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Organizational readiness to change as a leverage point for improving safety: a national nursing home survey.

Quach ED, Kazis LE, Zhao S, Ni P, Clark VA, McDannold SE, Hartmann CW. Organizational readiness to change as a leverage point for improving safety: a national nursing home survey. BMC health services research. 2021 Aug 20; 21(1):842.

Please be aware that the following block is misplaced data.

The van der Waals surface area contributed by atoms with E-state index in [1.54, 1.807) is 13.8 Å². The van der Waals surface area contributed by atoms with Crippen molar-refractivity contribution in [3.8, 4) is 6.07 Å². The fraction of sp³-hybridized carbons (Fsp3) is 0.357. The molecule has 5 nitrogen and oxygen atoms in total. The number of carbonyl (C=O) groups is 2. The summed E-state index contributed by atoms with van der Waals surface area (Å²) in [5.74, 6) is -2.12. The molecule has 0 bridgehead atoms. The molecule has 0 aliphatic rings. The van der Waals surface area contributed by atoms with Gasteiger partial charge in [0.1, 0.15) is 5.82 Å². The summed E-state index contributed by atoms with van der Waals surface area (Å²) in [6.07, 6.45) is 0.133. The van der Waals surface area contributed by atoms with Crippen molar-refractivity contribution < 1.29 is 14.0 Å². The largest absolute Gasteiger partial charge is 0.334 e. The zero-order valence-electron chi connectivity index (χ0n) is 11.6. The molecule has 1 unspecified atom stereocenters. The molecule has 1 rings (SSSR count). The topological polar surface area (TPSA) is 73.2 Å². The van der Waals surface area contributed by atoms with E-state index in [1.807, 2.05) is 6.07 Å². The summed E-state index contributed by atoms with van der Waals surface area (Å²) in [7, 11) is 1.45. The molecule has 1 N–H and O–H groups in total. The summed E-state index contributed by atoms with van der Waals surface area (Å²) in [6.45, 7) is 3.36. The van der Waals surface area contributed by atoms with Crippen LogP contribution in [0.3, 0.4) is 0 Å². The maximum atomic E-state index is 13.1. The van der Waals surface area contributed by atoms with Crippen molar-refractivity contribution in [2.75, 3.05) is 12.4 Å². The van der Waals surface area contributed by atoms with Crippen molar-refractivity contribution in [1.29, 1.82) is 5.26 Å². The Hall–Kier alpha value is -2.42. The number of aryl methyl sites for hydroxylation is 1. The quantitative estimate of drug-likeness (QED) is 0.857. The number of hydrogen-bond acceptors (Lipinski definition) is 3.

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BACKGROUND: A stronger safety climate in nursing homes may reduce avoidable adverse events. Yet efforts to strengthen safety climate may fail if nursing homes are not ready to change. To inform improvement efforts, we examined the link between organizational readiness to change and safety climate. METHODS: Seven safety climate domains and organizational readiness to change were measured with validated Community Living Center/CLC Employee Survey of Attitudes about Resident Safety and Organizational Readiness to Change Assessment. Safety climate domains comprised of safety priorities, supervisor commitment to safety, senior management commitment to safety, safety attitudes, environmental safety, coworker interactions around safety, and global rating of CLC. We specified models with and without readiness to change to explain CLC- and person-level variance in safety climate domains. RESULTS: One thousand three hundred ninety seven workers (frontline staff and managers) responded from 56 US Veterans Health Administration CLCs located throughout the US. Adding readiness to change reduced baseline CLC-level variance of outcomes (2.3-9.3%) by > 70% for interpersonal domains (co-workers, supervisors, and senior management). Readiness to change explained person-level variance of every safety climate domain (P? < 0.05), especially for interpersonal domains. CONCLUSIONS: Organizational readiness to change predicted safety climate. Safety climate initiatives that address readiness to change among frontline staff and managers may be more likely to succeed and eventually increase resident safety.

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